Emma Ness of Fargo, North Dakota, passed the eye test for her driver's license renewal in September despite vision so impaired that her nurse drives her around. Ness, 79, has 75 percent blockage in one eye and sees spots in the middle of road signs, according to a report in the Fargo Forum, but she bet the nurse that clerks would renew her license anyway. "We're only human," said a state transportation official.

Port commissioners in Oakland, California, ordered a full inquiry in October into why 1,000 secure-area access badges for Oakland International Airport were missing. It seems regulations permit the airport to have only 500 unaccounted-for badges.

Northern California cell phone users who were placed on hold after dialing 911 this summer did not receive the traditional recorded messages of reassurance. Instead panicked callers were forced to listen to energy-saving tips or California Highway Patrol recruiting notices.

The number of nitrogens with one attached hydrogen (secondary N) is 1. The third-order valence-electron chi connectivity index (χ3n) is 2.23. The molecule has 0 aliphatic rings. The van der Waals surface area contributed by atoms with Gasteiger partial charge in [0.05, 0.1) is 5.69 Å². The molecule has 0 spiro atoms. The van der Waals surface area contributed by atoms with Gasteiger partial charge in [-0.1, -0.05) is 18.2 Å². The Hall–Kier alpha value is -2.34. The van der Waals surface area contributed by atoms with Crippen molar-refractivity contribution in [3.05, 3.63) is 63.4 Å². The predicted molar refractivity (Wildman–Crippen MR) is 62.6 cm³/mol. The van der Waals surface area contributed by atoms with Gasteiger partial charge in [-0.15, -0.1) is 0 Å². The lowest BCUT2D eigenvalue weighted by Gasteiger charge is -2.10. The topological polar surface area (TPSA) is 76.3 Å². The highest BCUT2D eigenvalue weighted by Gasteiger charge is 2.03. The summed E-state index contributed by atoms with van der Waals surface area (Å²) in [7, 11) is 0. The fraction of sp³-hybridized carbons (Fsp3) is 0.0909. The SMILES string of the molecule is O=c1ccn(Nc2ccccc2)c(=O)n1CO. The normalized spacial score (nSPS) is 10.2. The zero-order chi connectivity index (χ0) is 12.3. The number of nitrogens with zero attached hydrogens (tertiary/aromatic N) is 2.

Inexplicable

When David Devlin went to retrieve his vacation photos from a Glasgow film processing shop in August, he found that his package contained year-old snapshots of British prime minister Tony Blair and his family on holiday in Italy. Devlin returned the photos to the shop. Blair's office said only that the prime minister was grateful to have them back.

Mark Wayne Toon, 24, was arrested in September and charged with breaking into the Van Alma Tire Center in Fort Smith, Arkansas, and stealing some things. Toon not only dropped his wallet at the scene but, in the course of urinating outside the shop, left on the front window two sets of what police described as buttocks-shaped prints.

People Different From Us

A September San Francisco Chronicle profile highlighting consumer advocate Doug Carlson's successes in getting sluggish or recalcitrant postal supervisors to do their jobs better described Carlson's lifelong fascination with the post office: "As a kid, he followed the postman around. He got his first post office box when he was 15." A law-school graduate and now a university administrator, Carlson tours mail-processing facilities because "it's fun to watch" and said he reads the postal manual as a "hobby."